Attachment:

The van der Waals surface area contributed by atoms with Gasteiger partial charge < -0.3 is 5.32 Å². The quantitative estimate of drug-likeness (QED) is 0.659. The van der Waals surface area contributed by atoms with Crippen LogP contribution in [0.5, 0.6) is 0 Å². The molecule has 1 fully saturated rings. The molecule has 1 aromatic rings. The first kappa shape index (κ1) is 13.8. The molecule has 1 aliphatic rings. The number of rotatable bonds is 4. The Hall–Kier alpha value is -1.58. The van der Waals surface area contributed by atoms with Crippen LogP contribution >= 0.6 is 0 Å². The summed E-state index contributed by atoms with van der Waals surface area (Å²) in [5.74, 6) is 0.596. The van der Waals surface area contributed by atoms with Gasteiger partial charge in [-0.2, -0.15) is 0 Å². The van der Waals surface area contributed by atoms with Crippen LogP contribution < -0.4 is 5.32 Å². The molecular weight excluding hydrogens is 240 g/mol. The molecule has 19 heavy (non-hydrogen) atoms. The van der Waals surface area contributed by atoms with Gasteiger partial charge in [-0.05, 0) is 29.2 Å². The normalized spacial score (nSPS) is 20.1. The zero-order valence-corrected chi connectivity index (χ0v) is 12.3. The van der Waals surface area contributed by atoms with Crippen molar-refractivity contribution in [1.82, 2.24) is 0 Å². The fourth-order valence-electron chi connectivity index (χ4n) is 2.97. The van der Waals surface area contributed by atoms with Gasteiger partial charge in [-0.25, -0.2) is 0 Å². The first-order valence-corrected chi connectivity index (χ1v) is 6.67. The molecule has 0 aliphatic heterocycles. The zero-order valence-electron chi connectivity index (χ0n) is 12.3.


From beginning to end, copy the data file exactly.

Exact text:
The van der Waals surface area contributed by atoms with Gasteiger partial charge < -0.3 is 5.32 Å². The quantitative estimate of drug-likeness (QED) is 0.659. The van der Waals surface area contributed by atoms with Crippen LogP contribution in [0.5, 0.6) is 0 Å². The molecule has 1 fully saturated rings. The molecule has 1 aromatic rings. The first kappa shape index (κ1) is 13.8. The molecule has 1 aliphatic rings. The number of rotatable bonds is 4. The Hall–Kier alpha value is -1.58. The van der Waals surface area contributed by atoms with Crippen LogP contribution >= 0.6 is 0 Å². The summed E-state index contributed by atoms with van der Waals surface area (Å²) in [5.74, 6) is 0.596. The van der Waals surface area contributed by atoms with Gasteiger partial charge in [-0.2, -0.15) is 0 Å². The van der Waals surface area contributed by atoms with Crippen LogP contribution < -0.4 is 5.32 Å². The molecular weight excluding hydrogens is 240 g/mol. The molecule has 19 heavy (non-hydrogen) atoms. The van der Waals surface area contributed by atoms with Gasteiger partial charge in [-0.05, 0) is 29.2 Å². The normalized spacial score (nSPS) is 20.1. The zero-order valence-corrected chi connectivity index (χ0v) is 12.3. The van der Waals surface area contributed by atoms with Crippen molar-refractivity contribution in [1.82, 2.24) is 0 Å². The fourth-order valence-electron chi connectivity index (χ4n) is 2.97. The van der Waals surface area contributed by atoms with Gasteiger partial charge in [-0.25, -0.2) is 0 Å². The first-order valence-corrected chi connectivity index (χ1v) is 6.67. The molecule has 0 aliphatic heterocycles. The zero-order valence-electron chi connectivity index (χ0n) is 12.3.